(NEXSTAR) – Baby food manufacturer Beech-Nut is voluntarily recalling a lot of infant rice cereal after routine sampling in Alaska revealed inorganic arsenic levels above the FDA’s guidance level. The company also announced they will stop manufacturing the product, Stage 1, Single Grain Rice Cereal, out of concern that they won’t be able to consistently secure rice flour that is well below that level.

The recalled cereal canisters, sold nationally in stores and online, have an expiration date of May 01, 2022 and the following product codes located on the bottom of the items: 103470XXXX and 093470XXXX. The Beech-Nut Single Grain Rice item has a UPC code of #52200034705.

While arsenic and other trace elements can be detected in water, soil and food, elevated levels of the heavy metal have been found to be harmful to brain development in children.

In 2020, the FDA finalized a voluntary limit for arsenic content in infant rice cereal at 100 parts per billion. Rice is especially susceptible to high levels of inorganic arsenic – which is more toxic than organic arsenic – in part because it soaks it up from the water it grows in, according to the FDA.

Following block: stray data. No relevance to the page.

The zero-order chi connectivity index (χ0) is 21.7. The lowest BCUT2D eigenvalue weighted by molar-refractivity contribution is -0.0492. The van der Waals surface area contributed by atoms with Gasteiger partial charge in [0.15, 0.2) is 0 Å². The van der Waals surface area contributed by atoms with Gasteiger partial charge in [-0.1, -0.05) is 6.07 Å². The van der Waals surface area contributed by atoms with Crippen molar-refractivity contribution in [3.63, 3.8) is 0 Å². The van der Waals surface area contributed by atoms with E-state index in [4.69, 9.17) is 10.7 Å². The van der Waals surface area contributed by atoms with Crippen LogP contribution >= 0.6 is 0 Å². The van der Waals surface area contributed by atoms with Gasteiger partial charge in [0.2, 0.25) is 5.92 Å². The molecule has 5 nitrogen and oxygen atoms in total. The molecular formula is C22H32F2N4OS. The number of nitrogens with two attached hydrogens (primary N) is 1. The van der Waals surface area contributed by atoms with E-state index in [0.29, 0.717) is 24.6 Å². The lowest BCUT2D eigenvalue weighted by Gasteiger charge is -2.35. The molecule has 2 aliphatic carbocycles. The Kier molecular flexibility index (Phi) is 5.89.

“The safety of infants and children is Beech-Nut’s top priority. We are issuing this voluntary recall, because we learned through routine sampling by the State of Alaska that a limited quantity of Beech-Nut Single Grain Rice Cereal products had levels of naturally-occurring inorganic arsenic above the FDA guidance level, even though the rice flour used to produce these products tested below the FDA guidance level for inorganic arsenic,” Jason Jacobs, Vice President, Food Safety and Quality, said in a news release.

No illnesses have been reported and no other lots of Beech-Nut products are affected by the recall.

Anyone who bought the cereal under recall should throw it away. For refund information, consumers can go to www.beechnut.com/ricecereal, or call 1-866-272-9417.

What food should I feed my baby?

The FDA recommends that parents and caregivers should feed their babies a variety of iron-fortified infant cereals which can also include oat, barley and multigrain, not just rice.

Toddlers need a well-balanced diet with a variety of grains, and pregnant women should also vary the food – and grains – that they eat, the FDA recommends.

When preparing rice, research shows that cooking rice in excess water – upping the 6-1 ration to 10-1, for instance – can reduce the level of inorganic arsenic content between 40 and 60 percent, but it may also remove nutrients.

For the general population, the FDA said there was no scientific or public health reason to change rice consumption based on the presence of arsenic.